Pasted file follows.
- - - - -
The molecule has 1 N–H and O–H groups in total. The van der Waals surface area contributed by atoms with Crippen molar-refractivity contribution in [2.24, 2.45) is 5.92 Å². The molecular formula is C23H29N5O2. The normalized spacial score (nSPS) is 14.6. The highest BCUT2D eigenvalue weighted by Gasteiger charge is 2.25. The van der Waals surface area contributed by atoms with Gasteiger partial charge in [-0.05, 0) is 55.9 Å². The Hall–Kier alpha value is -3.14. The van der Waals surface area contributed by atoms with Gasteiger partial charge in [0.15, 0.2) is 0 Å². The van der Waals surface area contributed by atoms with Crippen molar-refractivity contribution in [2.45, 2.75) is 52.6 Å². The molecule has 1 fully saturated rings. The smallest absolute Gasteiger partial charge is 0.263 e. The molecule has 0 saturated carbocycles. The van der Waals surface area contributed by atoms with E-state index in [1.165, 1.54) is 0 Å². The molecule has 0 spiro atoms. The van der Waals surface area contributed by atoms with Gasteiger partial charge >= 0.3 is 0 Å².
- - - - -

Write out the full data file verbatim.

The molecule has 1 N–H and O–H groups in total. The van der Waals surface area contributed by atoms with Crippen molar-refractivity contribution in [2.24, 2.45) is 5.92 Å². The molecular formula is C23H29N5O2. The normalized spacial score (nSPS) is 14.6. The highest BCUT2D eigenvalue weighted by Gasteiger charge is 2.25. The van der Waals surface area contributed by atoms with Gasteiger partial charge in [-0.05, 0) is 55.9 Å². The Hall–Kier alpha value is -3.14. The van der Waals surface area contributed by atoms with Gasteiger partial charge in [0.15, 0.2) is 0 Å². The van der Waals surface area contributed by atoms with Crippen molar-refractivity contribution in [2.45, 2.75) is 52.6 Å². The molecule has 1 fully saturated rings. The smallest absolute Gasteiger partial charge is 0.263 e. The molecule has 0 saturated carbocycles. The van der Waals surface area contributed by atoms with E-state index in [1.165, 1.54) is 0 Å². The molecule has 0 spiro atoms. The van der Waals surface area contributed by atoms with Gasteiger partial charge >= 0.3 is 0 Å².